Reading Geek Night 19 Roundup

By: Tim


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The 19th monthly Reading Geek Night once again raised the bar in terms of the mixture of topics covered. This time we saw an introduction to hacker spaces and the hacker ethic, the return of development-oriented talks with a discussion on the CouchDB data store, and a long list of considerations to take into account if you're planning on cheating on your partner.

Oleg Lavrovsky: How to make things and influence hackers

Oleg is a hacker. Not someone who, in the mainstream media's view of the word, is a technical pirate, nor a golfing beginning or someone who chops wood. He thinks more along the lines of someone who's passionate about a "boring" subject: but who's opinion that a topic is boring actually counts? He's a keen member of the hacker community in the Oxford area, and has been involved with the Oxford Geek Jam and the recent Oxford Hackspace. And he is incredibly passionate about getting other people involved in similar ventures.

Oleg proposed a Hacker ethic: be interested, be dedicated, be creative; this is an ethic that's is carried through to a number of Hackspaces that have started springing up all over the country: London, Nottingham, Northampton, Oxford... Like-minded individuals get together and, in Oleg's words, "deconsumerise their time" (stop just sitting watching TV and get off you backside and actually build something.)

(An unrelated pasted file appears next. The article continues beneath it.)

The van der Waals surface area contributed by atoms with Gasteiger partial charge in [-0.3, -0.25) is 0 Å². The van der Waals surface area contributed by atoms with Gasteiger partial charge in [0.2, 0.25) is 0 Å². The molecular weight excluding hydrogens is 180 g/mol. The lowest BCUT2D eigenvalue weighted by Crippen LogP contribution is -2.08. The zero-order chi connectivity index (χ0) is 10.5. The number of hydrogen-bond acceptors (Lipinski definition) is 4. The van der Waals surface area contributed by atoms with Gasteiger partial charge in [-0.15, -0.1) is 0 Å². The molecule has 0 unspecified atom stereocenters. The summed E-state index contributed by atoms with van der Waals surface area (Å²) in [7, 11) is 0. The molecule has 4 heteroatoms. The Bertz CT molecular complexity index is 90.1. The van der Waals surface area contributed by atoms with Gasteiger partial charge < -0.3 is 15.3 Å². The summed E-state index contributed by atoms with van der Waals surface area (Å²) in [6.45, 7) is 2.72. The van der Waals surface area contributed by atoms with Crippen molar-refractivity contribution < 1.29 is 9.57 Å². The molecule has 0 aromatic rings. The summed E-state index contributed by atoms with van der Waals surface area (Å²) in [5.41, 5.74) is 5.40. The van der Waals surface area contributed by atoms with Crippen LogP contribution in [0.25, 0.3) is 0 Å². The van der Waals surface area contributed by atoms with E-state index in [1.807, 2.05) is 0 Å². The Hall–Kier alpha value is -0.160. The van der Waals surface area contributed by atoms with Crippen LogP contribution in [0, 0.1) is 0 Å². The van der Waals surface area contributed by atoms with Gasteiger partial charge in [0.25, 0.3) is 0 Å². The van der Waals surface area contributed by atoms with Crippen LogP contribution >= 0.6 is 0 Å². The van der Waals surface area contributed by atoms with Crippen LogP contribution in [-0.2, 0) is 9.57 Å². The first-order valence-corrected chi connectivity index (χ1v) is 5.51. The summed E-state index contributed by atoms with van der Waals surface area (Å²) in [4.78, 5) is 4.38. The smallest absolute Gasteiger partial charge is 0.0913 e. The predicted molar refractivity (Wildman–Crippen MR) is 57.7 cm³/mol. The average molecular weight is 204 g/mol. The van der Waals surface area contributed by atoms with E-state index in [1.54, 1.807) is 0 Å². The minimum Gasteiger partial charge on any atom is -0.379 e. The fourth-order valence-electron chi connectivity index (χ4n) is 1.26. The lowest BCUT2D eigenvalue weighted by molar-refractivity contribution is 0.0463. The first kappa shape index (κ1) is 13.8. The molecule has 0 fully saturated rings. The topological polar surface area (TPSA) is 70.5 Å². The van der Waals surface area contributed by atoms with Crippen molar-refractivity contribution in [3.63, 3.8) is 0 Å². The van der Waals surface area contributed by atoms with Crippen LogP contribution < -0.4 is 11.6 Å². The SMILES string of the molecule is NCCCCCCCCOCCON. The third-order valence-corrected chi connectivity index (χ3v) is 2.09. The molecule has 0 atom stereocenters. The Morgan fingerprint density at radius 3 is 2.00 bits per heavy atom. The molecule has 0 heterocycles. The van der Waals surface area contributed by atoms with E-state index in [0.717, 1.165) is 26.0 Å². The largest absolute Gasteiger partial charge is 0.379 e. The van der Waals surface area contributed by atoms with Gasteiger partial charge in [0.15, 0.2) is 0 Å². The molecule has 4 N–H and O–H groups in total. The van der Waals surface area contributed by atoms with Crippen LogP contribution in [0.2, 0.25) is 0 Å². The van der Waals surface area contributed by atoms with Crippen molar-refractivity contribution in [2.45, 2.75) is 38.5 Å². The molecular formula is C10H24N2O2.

What you decide to build doesn't have to be anything amazingly creative or useful. Oleg cited an example a small gadget that is effectively a universal remote control, but with just a single function: it turns off any TV you point it at. It's a simple, personal idea that came from the mind of one man who didn't like the fact that he was surrounded by the consumerism of television; that same man is now running a successful, profitable company selling just that device.

Oleg's Principle(™) is seven-steps to hackerdom: deconsumerise your time, find your beginner's mind, make things yourself, find (or make) a hackspace, stretch your abilities, find hacker friends, and finally, influence others with what you build and do.


  • Stuart Ward is one of a group of people trying to get a Reading Hackspace off the ground. If you're interested, details are on Google Group, Facebook page, or on IRC at #reading-hackspace on Freenode;
  • James Anderson from Berkshire BCS details of which are on the BCS website;
  • Tim, also from Berkshire BCS, mentioned that the Reading Visual Basic User Group meets regularly, and the next meeting in Copa on Wednesday 18th May (now been and gone) will have two talks: Behavior Driven Development, and User Experience – Why and How.